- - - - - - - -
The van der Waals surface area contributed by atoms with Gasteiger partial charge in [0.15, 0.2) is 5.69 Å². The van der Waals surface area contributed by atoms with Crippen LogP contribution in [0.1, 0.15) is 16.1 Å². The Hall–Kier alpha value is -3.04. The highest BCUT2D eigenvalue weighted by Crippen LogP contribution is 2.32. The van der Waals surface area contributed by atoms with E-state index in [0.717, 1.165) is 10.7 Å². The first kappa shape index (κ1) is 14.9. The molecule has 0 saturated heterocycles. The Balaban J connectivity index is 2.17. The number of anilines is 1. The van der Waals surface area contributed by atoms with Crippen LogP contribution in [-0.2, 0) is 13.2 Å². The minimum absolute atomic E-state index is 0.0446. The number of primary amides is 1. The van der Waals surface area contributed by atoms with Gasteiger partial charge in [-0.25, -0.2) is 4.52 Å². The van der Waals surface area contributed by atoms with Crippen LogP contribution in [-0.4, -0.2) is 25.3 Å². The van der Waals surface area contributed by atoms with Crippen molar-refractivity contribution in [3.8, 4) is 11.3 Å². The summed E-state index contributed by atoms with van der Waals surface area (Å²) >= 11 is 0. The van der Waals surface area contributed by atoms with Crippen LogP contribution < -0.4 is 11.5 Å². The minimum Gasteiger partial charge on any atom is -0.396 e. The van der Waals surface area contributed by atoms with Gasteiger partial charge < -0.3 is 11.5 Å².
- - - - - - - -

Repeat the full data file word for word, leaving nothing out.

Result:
The van der Waals surface area contributed by atoms with Gasteiger partial charge in [0.15, 0.2) is 5.69 Å². The van der Waals surface area contributed by atoms with Crippen LogP contribution in [0.1, 0.15) is 16.1 Å². The Hall–Kier alpha value is -3.04. The highest BCUT2D eigenvalue weighted by Crippen LogP contribution is 2.32. The van der Waals surface area contributed by atoms with E-state index in [0.717, 1.165) is 10.7 Å². The first kappa shape index (κ1) is 14.9. The molecule has 0 saturated heterocycles. The Balaban J connectivity index is 2.17. The number of anilines is 1. The van der Waals surface area contributed by atoms with Crippen LogP contribution in [-0.2, 0) is 13.2 Å². The minimum absolute atomic E-state index is 0.0446. The number of primary amides is 1. The van der Waals surface area contributed by atoms with Gasteiger partial charge in [-0.25, -0.2) is 4.52 Å². The van der Waals surface area contributed by atoms with Crippen LogP contribution in [-0.4, -0.2) is 25.3 Å². The van der Waals surface area contributed by atoms with Crippen molar-refractivity contribution in [3.8, 4) is 11.3 Å². The summed E-state index contributed by atoms with van der Waals surface area (Å²) >= 11 is 0. The van der Waals surface area contributed by atoms with Crippen LogP contribution < -0.4 is 11.5 Å². The minimum Gasteiger partial charge on any atom is -0.396 e. The van der Waals surface area contributed by atoms with Gasteiger partial charge < -0.3 is 11.5 Å².